FY’16 Defense Spending Bill Calls for Reducing Civilian Workforce

Budget constraints will force the Defense Department to curtail civilian hiring this year as the fiscal 2016 omnibus spending package calls for $250 million in cuts intended to streamline DOD headquarters staffing and improve estimates of how large its civilian workforce should be.

Streamlining will hit the Air Force operations and maintenance workforce the hardest, with lawmakers slashing $110 million from that account. The Defense Information Systems Agency, the Defense Security Service and many other agencies also will need to absorb significant cutbacks in their workforces, reported Federal News Radio.

During two Senate Armed Services Committee hearings last fall, experts said DOD is getting less bang for its buck. The joint staff has expanded to more than 4,000 employees, the office of the secretary of Defense to 5,000 and the combatant commands have grown to more than 38,000, said Michèle Flournoy, a former DOD undersecretary for policy.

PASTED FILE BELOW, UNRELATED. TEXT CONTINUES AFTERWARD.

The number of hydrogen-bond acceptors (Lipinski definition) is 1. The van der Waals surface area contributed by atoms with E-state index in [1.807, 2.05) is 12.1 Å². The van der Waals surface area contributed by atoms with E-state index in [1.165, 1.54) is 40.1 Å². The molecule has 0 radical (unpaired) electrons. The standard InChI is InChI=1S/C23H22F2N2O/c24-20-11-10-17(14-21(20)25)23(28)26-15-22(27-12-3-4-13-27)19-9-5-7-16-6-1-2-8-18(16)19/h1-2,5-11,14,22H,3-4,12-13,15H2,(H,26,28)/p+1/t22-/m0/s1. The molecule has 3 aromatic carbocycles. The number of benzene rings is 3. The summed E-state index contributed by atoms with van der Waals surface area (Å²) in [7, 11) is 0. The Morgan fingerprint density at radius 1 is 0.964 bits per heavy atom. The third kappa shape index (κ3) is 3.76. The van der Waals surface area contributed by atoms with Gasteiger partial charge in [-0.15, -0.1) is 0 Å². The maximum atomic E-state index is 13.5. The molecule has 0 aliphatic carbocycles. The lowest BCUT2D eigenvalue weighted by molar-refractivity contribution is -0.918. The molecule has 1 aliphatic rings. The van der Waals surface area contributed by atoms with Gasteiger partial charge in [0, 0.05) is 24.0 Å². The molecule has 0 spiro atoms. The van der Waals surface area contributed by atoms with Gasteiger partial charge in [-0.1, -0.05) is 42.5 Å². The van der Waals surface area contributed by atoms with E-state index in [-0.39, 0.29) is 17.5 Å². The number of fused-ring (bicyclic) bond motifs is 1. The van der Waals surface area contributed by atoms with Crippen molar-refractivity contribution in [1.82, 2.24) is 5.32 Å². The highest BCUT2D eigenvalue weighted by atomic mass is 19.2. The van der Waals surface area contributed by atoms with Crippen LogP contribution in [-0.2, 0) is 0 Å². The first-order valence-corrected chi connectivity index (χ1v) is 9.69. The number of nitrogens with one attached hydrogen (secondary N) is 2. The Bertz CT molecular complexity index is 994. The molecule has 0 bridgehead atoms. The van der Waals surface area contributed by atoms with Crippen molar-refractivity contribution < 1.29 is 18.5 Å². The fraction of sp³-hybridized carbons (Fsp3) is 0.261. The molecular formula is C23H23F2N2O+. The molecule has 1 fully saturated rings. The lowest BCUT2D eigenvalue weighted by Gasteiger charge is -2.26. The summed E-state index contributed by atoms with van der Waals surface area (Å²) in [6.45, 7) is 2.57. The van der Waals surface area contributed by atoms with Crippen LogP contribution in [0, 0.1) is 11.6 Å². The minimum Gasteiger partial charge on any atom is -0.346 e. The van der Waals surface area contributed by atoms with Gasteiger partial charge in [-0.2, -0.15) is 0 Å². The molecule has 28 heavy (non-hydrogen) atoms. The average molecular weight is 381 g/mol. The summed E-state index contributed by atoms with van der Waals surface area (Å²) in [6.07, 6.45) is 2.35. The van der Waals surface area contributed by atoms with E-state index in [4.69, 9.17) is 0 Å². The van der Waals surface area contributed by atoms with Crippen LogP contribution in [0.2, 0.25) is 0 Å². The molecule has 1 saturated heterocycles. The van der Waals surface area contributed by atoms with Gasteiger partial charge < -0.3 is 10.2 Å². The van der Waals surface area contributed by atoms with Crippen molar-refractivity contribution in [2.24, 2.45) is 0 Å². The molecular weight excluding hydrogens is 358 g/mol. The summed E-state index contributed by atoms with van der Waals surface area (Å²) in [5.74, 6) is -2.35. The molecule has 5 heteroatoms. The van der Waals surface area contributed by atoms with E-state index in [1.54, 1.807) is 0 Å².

In August Deputy Defense Secretary Robert Work issued a memo requiring major DOD headquarters activities to plan for a 25 percent reduction in funding for fiscal years 2017 to 2020, effectively extending a cost-cutting initiative the department launched in 2013.

“There’s been a broad consensus that particularly in the last six to eight years there has been a lot of duplications of effort,” said Katherine Blakeley, a budget research fellow at the Center for Strategic and Budgetary Assessments.

“It’s really hard to figure out where DOD is going to [cut] because it requires getting into the nitty-gritty of every single office and a lot of ways it’s basically a deep dive into a potential reorganization or restructuring from the ground up. … One of the things Congress has complained about in the past in particular has been that you cut staff and headquarters but [the staff] ends up getting shuffled around somewhere else,” she told Federal News Radio.

The appropriations bill also calls for more oversight over DOD’s process for estimating the number of civilian full-time equivalents (FTE) required.

“It basically says you have more FTE slots on the book than you are filling,” Blakeley said.


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